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The Ypsilantis (Greek: Υψηλάντης; Romanian: Ipsilanti) were a Greek Phanariote family which grew into prominence and power in Constantinople during the last centuries of Ottoman Empire and gave several short-reign hospodars to the Danubian Principalities. The family was originally from the southern coast of Black Sea.
Since the end of the Ottoman Empire, members of the Ypsilanti family can be found all over the world.
Notable members of the family include:
- Alexander Ypsilantis (1725 - 1805), Prince of Wallachia and Moldavia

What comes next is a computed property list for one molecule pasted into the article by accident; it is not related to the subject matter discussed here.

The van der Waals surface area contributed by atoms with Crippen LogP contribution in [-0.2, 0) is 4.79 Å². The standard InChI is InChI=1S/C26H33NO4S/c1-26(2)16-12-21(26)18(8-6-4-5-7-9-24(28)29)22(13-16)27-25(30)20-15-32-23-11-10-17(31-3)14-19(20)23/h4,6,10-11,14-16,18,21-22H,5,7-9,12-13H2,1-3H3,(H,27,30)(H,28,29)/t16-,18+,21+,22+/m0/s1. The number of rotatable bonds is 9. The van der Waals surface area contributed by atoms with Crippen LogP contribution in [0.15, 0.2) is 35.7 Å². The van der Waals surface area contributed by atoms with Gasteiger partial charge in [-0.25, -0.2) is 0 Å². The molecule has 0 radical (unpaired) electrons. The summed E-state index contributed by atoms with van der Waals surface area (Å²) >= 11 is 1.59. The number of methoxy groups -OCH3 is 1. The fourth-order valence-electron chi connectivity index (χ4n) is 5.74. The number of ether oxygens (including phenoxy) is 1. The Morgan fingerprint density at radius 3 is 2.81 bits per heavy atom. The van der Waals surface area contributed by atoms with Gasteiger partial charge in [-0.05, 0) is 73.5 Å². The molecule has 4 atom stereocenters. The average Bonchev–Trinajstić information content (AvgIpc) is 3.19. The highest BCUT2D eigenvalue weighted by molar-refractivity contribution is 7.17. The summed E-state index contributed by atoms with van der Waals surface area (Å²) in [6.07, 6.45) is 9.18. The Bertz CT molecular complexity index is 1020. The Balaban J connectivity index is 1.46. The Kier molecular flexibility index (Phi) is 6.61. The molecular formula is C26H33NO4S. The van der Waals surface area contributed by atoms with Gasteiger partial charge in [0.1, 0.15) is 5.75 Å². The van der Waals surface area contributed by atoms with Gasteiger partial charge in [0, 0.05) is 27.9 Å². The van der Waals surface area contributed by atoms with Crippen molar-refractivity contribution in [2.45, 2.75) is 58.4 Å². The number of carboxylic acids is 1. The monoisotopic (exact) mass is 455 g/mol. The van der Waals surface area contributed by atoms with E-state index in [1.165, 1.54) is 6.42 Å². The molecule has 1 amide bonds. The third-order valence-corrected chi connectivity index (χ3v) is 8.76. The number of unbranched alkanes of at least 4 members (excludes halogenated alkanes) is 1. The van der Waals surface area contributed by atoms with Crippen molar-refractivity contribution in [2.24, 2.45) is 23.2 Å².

- Constantine Ypsilantis (?–1816), son of the above, Prince of Moldavia, fled to the Russian court
- Alexander Ypsilantis (1792 - 1828), eldest son of the above. A General in the Imperial Russian Army, he became the leader of the Filiki Eteria, and began the Greek Revolution in 1821 by crossing over with his followers into the Danubian Principalities. Defeated by Ottoman forces, he retreated to Austria, where he died in 1828.
- Demetrios Ypsilantis (1793–1832), second son of Constantine Ypsilantis, one of the early leaders of the Greek Revolution, later General under John Capodistria. The city of Ypsilanti, Michigan is named after him.
- Encyclopædia Britannica (11th ed.). 1911. .